Financial services could miss out on the benefits of the internet unless regulation keeps pace with ...
Financial services could miss out on the benefits of the internet unless regulation keeps pace with the online revolution, according to PriceWaterhouseCoopers.
The UK consultant has issued a report looking at factors surrounding the development of financial services on the internet, which is expected to be one of the sectors most impacted by the new medium.
The report, entitled Protect & Survive and released on 24 July, warns that the failure of regulators to keep up with advances in online technology could stifle the unprecedented opportunities for innovation, competition and growth presented by e-commerce.
Philip Gough, co-author of the report, said regulation of financial services in an online environment is characterised by uncertainty with patchy guidance and minimal precedence prevalent.
He added: "Regulators and the industry need to move fast to identify possible regulatory mandates and models of the future to avert the risks that undermine consumer confidence in buying over the internet."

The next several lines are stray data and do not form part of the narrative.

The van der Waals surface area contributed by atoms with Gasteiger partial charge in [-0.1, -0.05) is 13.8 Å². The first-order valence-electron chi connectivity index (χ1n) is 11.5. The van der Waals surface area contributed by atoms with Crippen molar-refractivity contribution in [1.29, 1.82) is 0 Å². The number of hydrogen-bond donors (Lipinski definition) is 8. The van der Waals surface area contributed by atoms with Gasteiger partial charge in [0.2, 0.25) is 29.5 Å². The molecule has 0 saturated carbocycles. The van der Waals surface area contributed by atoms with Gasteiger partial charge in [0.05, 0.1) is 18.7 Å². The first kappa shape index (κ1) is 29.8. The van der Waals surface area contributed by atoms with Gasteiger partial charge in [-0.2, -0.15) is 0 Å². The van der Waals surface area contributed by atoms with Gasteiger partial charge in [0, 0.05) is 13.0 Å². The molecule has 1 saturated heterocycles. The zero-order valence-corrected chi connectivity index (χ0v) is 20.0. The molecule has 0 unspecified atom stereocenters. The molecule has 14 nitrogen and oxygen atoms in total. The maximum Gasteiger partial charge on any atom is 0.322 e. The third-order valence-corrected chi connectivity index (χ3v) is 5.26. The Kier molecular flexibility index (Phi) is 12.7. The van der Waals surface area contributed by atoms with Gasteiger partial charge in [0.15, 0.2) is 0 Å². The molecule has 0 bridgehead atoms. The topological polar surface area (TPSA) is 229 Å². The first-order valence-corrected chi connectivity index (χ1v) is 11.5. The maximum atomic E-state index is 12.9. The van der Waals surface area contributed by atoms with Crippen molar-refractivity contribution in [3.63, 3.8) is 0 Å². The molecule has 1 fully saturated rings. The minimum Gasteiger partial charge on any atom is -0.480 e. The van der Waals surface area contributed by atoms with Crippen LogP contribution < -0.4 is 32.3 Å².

In a recent PriceWaterhouseCoopers/CBI survey, 89% of respondents said that e-commerce was part of their business strategy but financial services and Government regulation were both seen as significant barriers to e-business development.
Gough also pointed out that the greatest challenge in terms of rule making certainly applies in the retail sector where conduct of business rules have been drawn up essentially to cope with the pre-electronic age.
Rapid growth in web-based online banking, security brokerage and insurance services has already been seen and is widely expected to continue over the next several years but this could lead to new entrants emerging into the market without the necessary guidance, according to Gough.
He added: "New entrants potentially pose the biggest risk as technology is breaking down barriers into the industry and challenging traditional methods of conducting investment business but there is no coherent global framework for them to operate under.
"The problem is that regulation is still being applied on a jurisdictional basis while the internet is a global medium. This means financial service providers are finding it difficult to operate in a global basis and, likewise, customers are uncertain which country's rules apply when they use a service."
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